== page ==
FLORHAM PARK, N.J. — Ryan Fitzpatrick tried to quickly move on from one of the ugliest performances of his career.
Throwing six interceptions certainly stings. It still did a day after a 24-3 loss at Kansas City.
“It’s a hard day for me to come in today after, pretty much, we lost that game because of my performance,” Fitzpatrick said Monday. “We don’t really need to pin it or try to put it on anything else. I think that was pretty evident. To walk in today and have to face the guys, it’s not an easy thing to do, but at the same time, I’ve got to be the same guy every day as a leader, as a player, and just come in.”
The veteran quarterback was one of a very few players in the locker room during media availability. He shouldered the blame for the defeat, as he did after the game, but also insisted he wasn’t going to dwell on it anymore.
Not when the Jets have a matchup at home with Seattle to prepare for.
“I think they’re all easy to get over when you have a game the next week coming up,” he said. “But it was so bad, and there were so many poor things on my part that happened in that game that you want to put it behind you as fast as you can.”
Fitzpatrick finished 20 of 44 for 188 yards and tied a franchise record — shared by Joe Namath, who did it three times — with his six-pack of interceptions.
One of the picks was returned for a touchdown, and he had three red-zone throws intercepted in a span of five passes.
“I had the two forced balls in the red area, and that can’t happen,” Fitzpatrick said. “But we did some good things up front that maybe were overshadowed by all the turnovers. But obviously the lesson from that game is you can’t turn the ball over, especially that many times, and expect to win games in the NFL.”
Fitzpatrick and the Jets (1-2) know they’ve got to turn things around quickly with the Seahawks coming to town, even with Russell Wilson’s availability uncertain with a sprained medial collateral ligament in his left knee.
The combined record of New York’s next four opponents is 8-4 — Seattle (2-1), Pittsburgh (2-1), Arizona (1-2), Baltimore (3-0) — so things could spiral quickly, long before the Jets even get to their bye in Week 11.
“I think we KNOW who we are,” coach Todd Bowles said. “We just have to BE who we are.”
Things were looking way up for the Jets last week after a 37-31 win at Buffalo in which Fitzpatrick threw for 374 yards and was selected the AFC’s offensive player of the week. That seemed so long ago after the clunker in Kansas City, with some fans and media wondering if the Jets’ confidence in Fitzpatrick was shaken.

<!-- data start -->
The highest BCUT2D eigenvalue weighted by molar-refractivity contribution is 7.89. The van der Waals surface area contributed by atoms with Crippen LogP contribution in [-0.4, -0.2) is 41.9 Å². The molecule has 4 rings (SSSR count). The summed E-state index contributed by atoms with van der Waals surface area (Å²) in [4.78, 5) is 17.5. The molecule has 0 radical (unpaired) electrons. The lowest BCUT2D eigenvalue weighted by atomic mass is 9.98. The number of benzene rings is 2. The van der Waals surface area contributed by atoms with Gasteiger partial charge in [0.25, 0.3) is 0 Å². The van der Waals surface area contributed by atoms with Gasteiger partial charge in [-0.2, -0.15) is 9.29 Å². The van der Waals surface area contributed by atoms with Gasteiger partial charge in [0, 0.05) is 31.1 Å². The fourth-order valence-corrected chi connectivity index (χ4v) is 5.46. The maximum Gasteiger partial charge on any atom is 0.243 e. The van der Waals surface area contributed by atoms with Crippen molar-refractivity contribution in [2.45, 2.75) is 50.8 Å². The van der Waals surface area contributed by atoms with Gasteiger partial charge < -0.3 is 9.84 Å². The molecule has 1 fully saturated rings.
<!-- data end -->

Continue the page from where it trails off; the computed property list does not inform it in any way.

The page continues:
“It’s the NFL and I’m a pro, and I’ve played with some good quarterbacks and some not-so-good quarterbacks, and you’ve just got to move on,” said left tackle Ryan Clady, in his first season with New York after eight in Denver. “You’ve just got to move on and try to get better the next week.
“I’ve got his back, so I’ll still be out there blocking and trying to make sure nobody hits him.”
Fitzpatrick didn’t address the team as a whole, but said there were “plenty of side discussions” with different players trying to work through the loss.
“Any time you lose like that,” Bowles said, “you have to have a ‘Come-to-Jesus’ meeting.”
Bowles made his displeasure clear after the game when he repeatedly used a vulgar word to describe the team’s performance. When asked what his message was to the team when it met Monday morning, Bowles laughed before saying he mentioned accountability and where the Jets need to be, and what to do to get better.
When asked what made him chuckle, Bowles gave a sly grin and said: “You don’t want to know.”
Whatever Bowles said to his players made an impact. So much so, that Fitzpatrick thinks it’s something the Jets could build on moving forward.
“I thought the way that he delivered the message today was great,” the quarterback said. “I thought it was something that was necessary, and potentially a turning point in the season in terms of the focus that hopefully we come with after this game.”
Clady said Bowles wasn’t necessarily fiery, but “very direct,” adding that the coach isn’t really “a yeller.
“The biggest thing with him, I think, in the locker room is he’s really respected and his message really rings true with the veteran guys,” Fitzpatrick said. “He’s a guy that’s played the game, that’s been through a lot of adverse situations, as a player and coach. So for him being able to speak from experience on both sides of it, I think is really helpful for the players to respect him and to listen to it.”